Sykes again faces layoffs

The company says it is trying to secure new business to avoid a layoff that could number in the hundreds of workers.


MILTON-FREEWATER -- The city's largest private employer filed notice Thursday it plans to eliminate 336 jobs, bringing both a sense of fear and dja-vu about the potential loss to the community of 6,600 people.

According to a Worker Adjustment and Retraining Notification Act filing, Sykes Enterprises Inc. will cut jobs at its call center on the hill Jan. 15.

"Our business, the way it is, there are times when we have to adapt to the market and client needs," said Andrea Burnett, Sykes corporate public relations manager. "Fortunately, we have experienced tremendous growth over the last two years. There is still demand for outsourcing solutions, both with current clients and also new ones."

Burnett emphasized the plant is not closing. She said company officials are trying to secure new business so that the layoffs are not permanent.

Milton-Freewater City Manager Linda Hall said this morning she is optimistic the filing is an indicator that several of Sykes' major client contracts are set to expire and the company filed the notice to meet legal requirements of the WARN Act while it negotiates new contracts.

This is the third time the Florida-based call center has announced a massive layoff -- and potential shutdown -- since opening in Milton-Freewater 10 years ago.

Under federal regulations, companies with 100 or more employees working over 20 hours a week are required to give notice of a mass layoff during any 30-day period for 50-499 employees if they make up at least 33 percent of the employer's active workforce. Regulations are also in place for notification in case of plant closures and losses of 500 or more positions.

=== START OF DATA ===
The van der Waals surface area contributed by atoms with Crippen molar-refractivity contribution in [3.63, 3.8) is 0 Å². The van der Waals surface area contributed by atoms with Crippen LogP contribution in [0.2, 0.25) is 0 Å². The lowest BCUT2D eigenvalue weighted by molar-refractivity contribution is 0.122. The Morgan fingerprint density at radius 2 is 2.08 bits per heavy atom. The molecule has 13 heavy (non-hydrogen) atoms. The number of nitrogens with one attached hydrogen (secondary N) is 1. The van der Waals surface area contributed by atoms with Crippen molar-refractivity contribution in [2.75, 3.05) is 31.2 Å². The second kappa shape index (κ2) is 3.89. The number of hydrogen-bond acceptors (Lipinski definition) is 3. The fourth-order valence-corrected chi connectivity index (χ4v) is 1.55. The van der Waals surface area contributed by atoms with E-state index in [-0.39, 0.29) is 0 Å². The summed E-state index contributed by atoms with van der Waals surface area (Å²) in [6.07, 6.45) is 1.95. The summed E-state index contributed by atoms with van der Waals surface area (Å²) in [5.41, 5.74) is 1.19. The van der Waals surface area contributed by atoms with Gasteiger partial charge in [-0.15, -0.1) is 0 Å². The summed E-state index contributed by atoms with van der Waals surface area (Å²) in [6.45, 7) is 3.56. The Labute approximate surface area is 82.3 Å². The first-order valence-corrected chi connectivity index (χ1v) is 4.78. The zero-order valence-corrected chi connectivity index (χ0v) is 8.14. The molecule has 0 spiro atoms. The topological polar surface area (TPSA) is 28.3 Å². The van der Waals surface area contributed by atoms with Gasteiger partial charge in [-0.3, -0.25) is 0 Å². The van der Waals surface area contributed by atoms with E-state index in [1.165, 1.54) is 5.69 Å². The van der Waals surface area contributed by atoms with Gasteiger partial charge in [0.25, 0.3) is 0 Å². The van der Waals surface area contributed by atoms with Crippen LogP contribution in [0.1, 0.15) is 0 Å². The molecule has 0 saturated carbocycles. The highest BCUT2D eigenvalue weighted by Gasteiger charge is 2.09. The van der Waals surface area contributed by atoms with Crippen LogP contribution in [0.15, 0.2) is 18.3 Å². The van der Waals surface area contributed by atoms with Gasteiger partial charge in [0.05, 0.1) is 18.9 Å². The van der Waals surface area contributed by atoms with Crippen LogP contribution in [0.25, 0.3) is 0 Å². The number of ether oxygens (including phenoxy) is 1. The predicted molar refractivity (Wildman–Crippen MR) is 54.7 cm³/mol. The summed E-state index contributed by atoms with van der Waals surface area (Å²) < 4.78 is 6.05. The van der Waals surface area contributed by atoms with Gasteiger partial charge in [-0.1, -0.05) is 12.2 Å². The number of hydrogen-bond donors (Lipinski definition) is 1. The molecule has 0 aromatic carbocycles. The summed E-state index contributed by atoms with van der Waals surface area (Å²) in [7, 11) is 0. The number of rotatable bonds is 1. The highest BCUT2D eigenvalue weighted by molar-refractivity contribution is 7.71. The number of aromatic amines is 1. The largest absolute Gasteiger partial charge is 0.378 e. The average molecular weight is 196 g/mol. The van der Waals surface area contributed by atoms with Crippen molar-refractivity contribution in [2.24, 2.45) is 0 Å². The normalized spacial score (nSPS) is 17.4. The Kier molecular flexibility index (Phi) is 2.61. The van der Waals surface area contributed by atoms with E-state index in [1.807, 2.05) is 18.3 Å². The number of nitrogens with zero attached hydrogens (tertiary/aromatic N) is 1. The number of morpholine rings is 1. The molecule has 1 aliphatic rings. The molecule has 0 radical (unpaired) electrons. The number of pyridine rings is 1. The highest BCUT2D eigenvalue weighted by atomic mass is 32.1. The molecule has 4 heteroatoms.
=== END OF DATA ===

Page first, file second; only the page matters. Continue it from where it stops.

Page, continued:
The most recent such filing by Sykes came in March 2004, when the company gave its 60-day notice to its roughly 300 employees that the company would close. In the weeks following, Sykes secured contract extensions to keep the plant going before announcing later that year it would remain open indefinitely.

The plant is one of the largest -- if not the largest -- employer in the community. It was attracted to the area not only for its strong college presence but also because of a $3.5 million incentive package brokered by the city.

Burnett said this morning the ebb and flow of employment is largely due to the cyclical nature of the company's contracts.

As recently as Thursday the company was advertising for full-time customer service representatives. According to that ad, Sykes has more than 550 employees and is "still growing." Burnett said the company will continue to advertise for local positions because within the plant, the customer service reps work on behalf of different clients, such as financial or communications clients.

The number of employees facing layoffs are those who represent contracts that are set to expire, she said. Burnett said those employees could apply for other customer service positions for which the company is hiring.

Hall said she remains optimistic about Sykes' future in Milton-Freewater. "The whole picture makes me feel a lot more hopeful," she said.

Should new contracts not emerge, the impact of more than 300 lost jobs would be devastating, she said.

"That's a lot of people to be out looking for work when our ag-based jobs are gearing back for the winter and heating bills are getting higher and the holidays are coming," Hall said. "It couldn't come at a worse time obviously."

Between now and the start of the year, she plans to do more than keep her fingers crossed.

"I've got everything I have crossed," she said.


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